Well, you English had poached our court in 1603, and all the Scottish lute manuscripts come from after that, so the Scottish court did not exist, and therefore couldn't be influenced by French lutenists.
The 11c lute, though, was definitely a French invention, and there are 252 pieces in Balcarres for it, with about 50 of them being of French origin. My favourite is Belle Hereuse (track 34).
In the absence of a Court, the tunes were notated by landed amateurs, but also a new class of professional musicians, including one John Beck, who features throughout Balcarres. Mathew Spring desperately tried make a German connection with the name Beck, but it is a Lowland Scots version of the Gaelic, Beag - pronounced the same as Beck - meaning small. So, John Small or John Little would be an English translation.
We in Scotland must thank Beck for winning an important court case. He challenged the Parliament's (that's the Scottish Parliament, which wasn't disbanded until 1707) sole right to promote concerts. He won the case, and since then we have been able to put on concerts without first having to apply to the parliament.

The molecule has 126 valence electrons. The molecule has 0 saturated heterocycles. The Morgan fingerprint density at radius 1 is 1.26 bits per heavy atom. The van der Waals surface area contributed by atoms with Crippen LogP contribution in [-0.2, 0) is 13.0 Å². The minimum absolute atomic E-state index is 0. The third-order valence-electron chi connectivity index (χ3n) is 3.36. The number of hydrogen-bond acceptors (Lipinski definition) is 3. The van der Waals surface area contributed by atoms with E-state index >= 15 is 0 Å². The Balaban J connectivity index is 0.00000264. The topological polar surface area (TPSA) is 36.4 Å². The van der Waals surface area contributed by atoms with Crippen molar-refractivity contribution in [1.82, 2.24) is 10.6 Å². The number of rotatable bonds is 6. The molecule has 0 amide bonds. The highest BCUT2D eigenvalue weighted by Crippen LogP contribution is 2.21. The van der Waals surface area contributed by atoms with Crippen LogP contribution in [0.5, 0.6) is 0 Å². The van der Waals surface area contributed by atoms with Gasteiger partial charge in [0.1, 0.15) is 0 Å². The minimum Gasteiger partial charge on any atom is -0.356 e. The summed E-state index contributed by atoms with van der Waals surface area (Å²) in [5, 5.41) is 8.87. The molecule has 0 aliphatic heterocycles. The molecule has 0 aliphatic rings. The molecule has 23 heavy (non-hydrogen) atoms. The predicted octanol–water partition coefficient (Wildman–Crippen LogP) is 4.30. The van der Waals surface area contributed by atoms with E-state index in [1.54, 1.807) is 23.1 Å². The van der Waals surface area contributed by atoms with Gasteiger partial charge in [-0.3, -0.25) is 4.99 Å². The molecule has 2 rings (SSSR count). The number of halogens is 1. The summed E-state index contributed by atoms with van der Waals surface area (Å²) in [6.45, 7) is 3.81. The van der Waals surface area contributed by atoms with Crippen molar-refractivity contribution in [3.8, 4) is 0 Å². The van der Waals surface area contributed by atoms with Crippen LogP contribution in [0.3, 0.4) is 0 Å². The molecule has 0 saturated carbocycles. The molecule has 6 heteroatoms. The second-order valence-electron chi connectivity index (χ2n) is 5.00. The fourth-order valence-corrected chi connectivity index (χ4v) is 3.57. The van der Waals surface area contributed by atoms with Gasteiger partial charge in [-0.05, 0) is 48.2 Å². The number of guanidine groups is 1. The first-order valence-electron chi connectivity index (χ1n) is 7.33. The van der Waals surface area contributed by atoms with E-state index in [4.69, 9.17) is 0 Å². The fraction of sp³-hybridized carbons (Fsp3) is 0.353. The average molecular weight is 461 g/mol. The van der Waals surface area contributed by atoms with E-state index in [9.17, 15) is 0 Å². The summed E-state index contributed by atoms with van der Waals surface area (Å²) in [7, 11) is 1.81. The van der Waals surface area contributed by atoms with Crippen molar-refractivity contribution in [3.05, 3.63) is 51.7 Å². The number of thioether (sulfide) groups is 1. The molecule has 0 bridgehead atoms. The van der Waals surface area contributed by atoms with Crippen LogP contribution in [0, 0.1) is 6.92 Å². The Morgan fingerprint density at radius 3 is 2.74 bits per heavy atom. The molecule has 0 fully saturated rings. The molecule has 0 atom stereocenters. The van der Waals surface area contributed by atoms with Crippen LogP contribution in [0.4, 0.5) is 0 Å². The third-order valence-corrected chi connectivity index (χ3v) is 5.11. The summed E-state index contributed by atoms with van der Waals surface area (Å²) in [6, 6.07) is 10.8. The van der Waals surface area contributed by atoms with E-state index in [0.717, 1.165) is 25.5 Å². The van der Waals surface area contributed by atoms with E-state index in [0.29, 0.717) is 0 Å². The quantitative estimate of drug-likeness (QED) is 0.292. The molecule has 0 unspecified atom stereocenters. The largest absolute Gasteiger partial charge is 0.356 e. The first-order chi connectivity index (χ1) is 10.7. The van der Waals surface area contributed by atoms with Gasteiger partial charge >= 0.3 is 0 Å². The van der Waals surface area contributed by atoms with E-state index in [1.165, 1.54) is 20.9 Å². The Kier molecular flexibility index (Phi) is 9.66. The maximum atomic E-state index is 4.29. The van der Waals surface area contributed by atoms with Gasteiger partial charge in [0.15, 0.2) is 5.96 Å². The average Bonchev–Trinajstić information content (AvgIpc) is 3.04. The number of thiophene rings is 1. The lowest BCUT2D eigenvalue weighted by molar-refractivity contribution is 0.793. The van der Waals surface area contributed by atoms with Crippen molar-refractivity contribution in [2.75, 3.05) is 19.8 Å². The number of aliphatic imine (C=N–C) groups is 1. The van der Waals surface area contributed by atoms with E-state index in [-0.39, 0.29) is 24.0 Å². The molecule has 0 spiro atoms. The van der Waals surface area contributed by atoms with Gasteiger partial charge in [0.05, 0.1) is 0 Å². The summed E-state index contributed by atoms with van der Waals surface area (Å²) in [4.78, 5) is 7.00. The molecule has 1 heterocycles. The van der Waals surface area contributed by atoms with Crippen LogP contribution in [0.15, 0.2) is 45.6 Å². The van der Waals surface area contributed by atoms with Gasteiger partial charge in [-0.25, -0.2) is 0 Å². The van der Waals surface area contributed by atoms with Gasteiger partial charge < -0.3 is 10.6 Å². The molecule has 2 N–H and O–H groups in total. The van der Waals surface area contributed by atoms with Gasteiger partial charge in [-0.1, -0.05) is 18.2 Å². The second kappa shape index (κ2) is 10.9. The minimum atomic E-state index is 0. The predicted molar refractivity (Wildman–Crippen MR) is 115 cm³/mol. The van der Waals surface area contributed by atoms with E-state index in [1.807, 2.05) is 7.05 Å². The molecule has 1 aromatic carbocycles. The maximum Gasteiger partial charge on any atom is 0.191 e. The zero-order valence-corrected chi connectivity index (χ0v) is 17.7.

Although the estate of Balcarres is in Fife, Beck was active in Edinburgh, where he might well have met French musicians. The music shows an interest in developing a bass line, which Scottish lute manuscripts had not shown any interest in before.
I don't know if I'll ever finish recording all 252 pieces - I'm two fifths of the way through it. Maybe if I live another twenty years, and can still hold a lute...